State Farm Mutual Automobile Insurance Company et al v. Personal Injury Solutions, LLC et al

Filing 28

ORDER: Defendants Personal Injury Solutions, LLC and Conrad D. Tamea, Jr.'s Amended Motion for More Definite Statement (Doc. # 18 ) is denied. Defendants Personal Injury Solutions, LLC and Conrad D. Tamea, Jr.'s Amended Motion to Dismiss (Doc. # 19 ) is denied. Signed by Judge Virginia M. Hernandez Covington on 4/12/2017. (DRW)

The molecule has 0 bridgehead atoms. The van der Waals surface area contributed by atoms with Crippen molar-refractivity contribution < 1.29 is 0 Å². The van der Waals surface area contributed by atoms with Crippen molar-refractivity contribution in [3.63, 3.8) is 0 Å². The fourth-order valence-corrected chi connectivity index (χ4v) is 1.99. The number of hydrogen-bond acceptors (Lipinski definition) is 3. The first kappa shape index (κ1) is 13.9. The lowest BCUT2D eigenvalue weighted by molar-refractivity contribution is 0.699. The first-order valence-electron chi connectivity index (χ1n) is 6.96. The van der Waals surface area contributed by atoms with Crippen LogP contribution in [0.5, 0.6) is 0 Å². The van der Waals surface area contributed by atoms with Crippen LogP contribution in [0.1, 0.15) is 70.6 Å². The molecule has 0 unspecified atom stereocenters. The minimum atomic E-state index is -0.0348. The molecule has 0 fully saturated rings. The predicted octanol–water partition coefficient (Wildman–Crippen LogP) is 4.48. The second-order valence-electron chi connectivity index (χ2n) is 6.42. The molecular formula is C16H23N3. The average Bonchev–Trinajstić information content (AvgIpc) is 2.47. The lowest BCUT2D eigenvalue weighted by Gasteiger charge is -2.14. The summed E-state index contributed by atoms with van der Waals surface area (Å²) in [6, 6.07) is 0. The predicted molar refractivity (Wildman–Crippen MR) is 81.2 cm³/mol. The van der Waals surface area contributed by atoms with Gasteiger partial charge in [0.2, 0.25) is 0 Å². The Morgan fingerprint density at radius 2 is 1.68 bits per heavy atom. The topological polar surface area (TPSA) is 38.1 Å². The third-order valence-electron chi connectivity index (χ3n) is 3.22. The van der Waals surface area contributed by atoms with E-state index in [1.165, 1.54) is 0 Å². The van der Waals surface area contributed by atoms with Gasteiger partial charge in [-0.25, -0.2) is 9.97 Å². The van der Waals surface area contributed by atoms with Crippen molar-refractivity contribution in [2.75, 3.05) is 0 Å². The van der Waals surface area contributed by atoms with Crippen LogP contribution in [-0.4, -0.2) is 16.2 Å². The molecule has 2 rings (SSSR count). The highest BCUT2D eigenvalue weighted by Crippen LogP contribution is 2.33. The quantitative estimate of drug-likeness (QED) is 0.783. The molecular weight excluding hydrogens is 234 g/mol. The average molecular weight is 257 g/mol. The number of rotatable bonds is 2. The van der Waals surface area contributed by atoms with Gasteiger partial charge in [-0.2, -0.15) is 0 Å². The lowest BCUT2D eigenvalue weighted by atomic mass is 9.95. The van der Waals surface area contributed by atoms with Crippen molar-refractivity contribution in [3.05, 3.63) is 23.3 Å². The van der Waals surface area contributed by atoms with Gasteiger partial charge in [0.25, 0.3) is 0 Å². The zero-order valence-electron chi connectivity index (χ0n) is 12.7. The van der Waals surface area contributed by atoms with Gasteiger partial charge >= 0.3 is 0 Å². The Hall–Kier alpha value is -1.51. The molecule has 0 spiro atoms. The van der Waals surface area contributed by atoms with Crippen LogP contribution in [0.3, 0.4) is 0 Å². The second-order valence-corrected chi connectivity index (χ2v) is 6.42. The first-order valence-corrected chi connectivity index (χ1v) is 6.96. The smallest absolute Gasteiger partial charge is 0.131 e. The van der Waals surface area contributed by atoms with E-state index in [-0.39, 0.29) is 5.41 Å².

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UNITED STATES DISTRICT COURT MIDDLE DISTRICT OF FLORIDA TAMPA DIVISION STATE FARM MUTUAL AUTOMOBILE INSURANCE COMPANY, et al., Plaintiffs, v. Case No. 8:17-cv-389-T-33AEP PERSONAL INJURY SOLUTIONS, LLC, et al., Defendants. _____________________________/ ORDER This matter comes before the Court upon consideration of Defendants Personal Injury Solutions, LLC and Conrad D. Tamea, Jr.’s Amended Motion for More Definite Statement (Doc. # 18), and Amended Motion to Dismiss (Doc. # 19), both of which were filed on March 16, 2017. Plaintiffs State Farm Mutual Automobile Insurance Company and State Farm Fire and Casualty Company filed responses in opposition to both Motions on April 3, 2017. (Doc. ## 26, 27). For the reasons below, the Motions are denied. I. Background Plaintiffs allege Personal Injury Solutions, at the direction and supervision of Tamea, fraudulently billed for services that were never rendered by using inappropriate medical billing codes. (Doc. # 1 at ¶¶ 22-34). Plaintiffs also allege that Personal Injury Solutions billed for equipment that it was not licensed to sell (Id. at ¶¶ 37-38). Finally, Plaintiffs allege to have paid over $190,000 in fraudulent claims. (Id. at ¶¶ 47-48). II. Standard A. Rule 12(b)(1) Federal courts are courts of limited jurisdiction. “[B]ecause a federal court is powerless to act beyond its statutory grant of subject matter jurisdiction, a court must zealously insure that jurisdiction exists over a case, and should itself raise the question of subject matter jurisdiction at any point in the litigation where a doubt about jurisdiction arises.” Smith v. GTE Corp., 236 F.3d 1292, 1299 (11th Cir. 2001). Motions jurisdiction to dismiss pursuant to for Rule lack of 12(b)(1) subject-matter may attack jurisdiction facially or factually. Morrison v. Amway Corp., 323 F.3d 920, 924 n.5 (11th Cir. 2003). When the jurisdictional attack is factual, the Court may look outside the four corners of the complaint to determine if jurisdiction exists. Eaton v. Dorchester Dev., Inc., 692 F.2d 727, 732 (11th Cir. 1982). In a factual attack, the presumption of 2    truthfulness afforded to a plaintiff under Rule 12(b)(6) does not attach. Scarfo v. Ginsberg, 175 F.3d 957, 960 (11th Cir. 1999) (citing Lawrence v. Dunbar, 919 F.2d 1525, 1529 (11th Cir. 1990)). Because the very power of the Court to hear the case is at issue in a Rule 12(b)(1) motion, the Court is free to weigh evidence outside the complaint. Eaton, 692 F.2d at 732. B. Rule 12(b)(6) On a Rule 12(b)(6) motion to dismiss, this Court accepts as true all the allegations in the complaint and construes them in the light most favorable to the plaintiff. Jackson v. Bellsouth Telecomms., 372 F.3d 1250, 1262 (11th Cir. 2004). Further, the Court favors the plaintiff with all reasonable inferences from the allegations in the Complaint. Stephens v. Dep’t of Health & Human Servs., 901 F.2d 1571, 1573 (11th Cir. 1990) (“On a motion to dismiss, the facts stated in [the] complaint and all reasonable inferences therefrom are taken as true.”). However, the Supreme Court explains that: While a complaint attacked by a Rule 12(b)(6) motion to dismiss does not need detailed factual allegations, a plaintiff's obligation to provide the grounds of his entitlement to relief requires more than labels and conclusions, and a formulaic recitation of the elements of a cause of action will not do. Factual allegations must be enough to raise a right to relief above the speculative level. 3    Bell Atl. Corp. v. Twombly, 550 U.S. 544, 555 (2007) (internal citations omitted). In addition, courts are not “bound to accept as true a legal conclusion couched as a factual allegation.” Papasan v. Allain, 478 U.S. 265, 286 (1986). Furthermore, “[t]hreadbare recitals of the elements of a cause of action, supported by mere conclusory statements, do not suffice.” Ashcroft v. Iqbal, 556 U.S. 662, 678 (2009). C. Rule 12(e) When a pleading is “so vague or ambiguous that the [defendant] cannot reasonably prepare a response,” the Court can order a plaintiff to plead a more definite statement of the claim. Fed. R. Civ. P. 12(e). “The court should not do so if it would frustrate the concept of notice pleading.” Blair v. Philips Elecs. N. Am. Corp., No. 8:16-cv-3529-T-30JSS, 2017 WL 770960, at *1 (M.D. Fla. Feb. 28, 2017). III. Analysis Rule 12 permits a party to file a motion rather than serve a responsive pleading. Fed. R. Civ. P. 12(a)(4). Two such motions are Rule 12(b) motions and Rule 12(e) motions. While a party may join a motion under Rule 12 with any other motion allowed by Rule 12, Fed. R. Civ. P. 12(g)(1), “[e]xcept as provided . . ., a party that makes a motion under [Rule 4    12] must not make another motion under [Rule 12] raising a defense or objection that was available to the party but omitted from its earlier motion.” Fed. R. Civ. P. 12(g)(2). The two exceptions to Rule 12(g)(2) are listed within Rule 12(h). The first exception is that a party may raise the defenses of “failure to state a claim upon which relief can be granted, to join a person required by Rule 19(b), or to state a legal defense to a claim” in a pleading under Rule 7(a), by motion under Rule 12(c), or at trial. Fed. R. Civ. P. 12(h)(2). The second exception is that subject-matter jurisdiction may be attacked at any time. Fed. R. Civ. P. 12(h)(3); see also Ingram v. CSX Transp., Inc., 146 F.3d 858, 861 (11th Cir. 1998). A. Subject-Matter Jurisdiction Plaintiffs base jurisdiction on 28 U.S.C. §§ 1332 and 1367. (Doc. # 1 at 1-2). Section 1332 requires complete diversity of citizenship and the amount in controversy to exceed $75,000. 28 U.S.C. § 1332; Univ. of S. Ala. v. Am. Tobacco Co., 168 F.3d 405, 412 (11th Cir. 1999). State Farm Mutual and State Farm Fire are Illinois corporations with their respective principal places of business in Illinois. (Doc. # 1 at ¶¶ 3, 5). Plaintiffs are therefore citizens of Illinois. 5    28 U.S.C. § 1332(c)(1). Personal Injury Solutions is a Florida limited liability company (Doc. # 1 at ¶ 7), which is comprised of two members: Conrad D. Tamea, Jr. and Judy Tamea, both of whom are citizens of Florida (Doc. # 5 at ¶ 1(b)-(c)). Defendants are therefore citizens of Florida. Rolling Greens MHP, L.P. v. Comcast SCH Holdings L.L.C., 374 F.3d 1020, 1022 (11th Cir. 2004); Taylor v. Appleton, 30 F.3d 1365, 1367 (11th Cir. 1994). Complete diversity of citizenship exists. As to the amount in controversy, State Farm Mutual alleges it has been damaged in excess of $190,000 and State Farm Fire alleges it has been damaged in excess of $7,000. (Doc. # 1 at ¶¶ 4, 6). These allegations are supported by documentation attached to the Complaint. (Doc. ## 1-1, 1-2, 1-3, 1-4). Although Defendants argue some of the claims paid by Plaintiffs fall outside the statute of limitations and should thus not be counted for purposes of determining the amount in controversy, the Court disagrees. La Grasta v. First Union Sec., Inc., 358 F.3d 840, 845 (11th Cir. 2004) (“A statute of limitations bar is ‘an affirmative defense, and . . . plaintiff[s] [are] not required to negate an affirmative defense in [their] complaint.”) (citation omitted and alterations in original). And while State Farm Fire’s alleged damages are below the $75,000 threshold, jurisdiction is 6    proper under § 1367 because its claims arise out of a common nucleus of operative fact as State Farm Mutual’s. B. Arguments under Rules 12(b)(6) and 12(e) Defendants filed their Motion under Rule 12(e) prior to their Motion under Rule 12(b). (Doc. ## 18, 19). As such, except insofar as it challenges the Court’s subject-matter jurisdiction, the merits of which have been discussed above, the Motion under Rule 12(b) is procedurally improper. Fed. R. Civ. P. 12(g)(2). Furthermore, the Rule 12(e) Motion is denied because the Complaint is simply not so vague or ambiguous that Defendants cannot reasonably be required to respond. See Royal Shell Vacations, Inc. v. Scheyndel, 233 F.R.D. 629, 630 (M.D. Fla. 2005) (noting that motions for a more definite statement should not be used to obtain discovery). Finally, when taken together, the two Motions exceed the page limitations imposed by Local Rule 3.01(a). Accordingly, both Motions are denied on that ground as well. Accordingly, it is ORDERED, ADJUDGED, and DECREED: (1) Defendants Personal Injury Solutions, LLC and Conrad D. Tamea, Jr.’s Amended Motion for More Definite Statement (Doc. # 18) is DENIED. 7    (2) Defendants Personal Injury Solutions, LLC and Conrad D. Tamea, Jr.’s Amended Motion to Dismiss (Doc. # 19) is DENIED. DONE and ORDERED in Chambers in Tampa, Florida, this 12th day of April, 2017. 8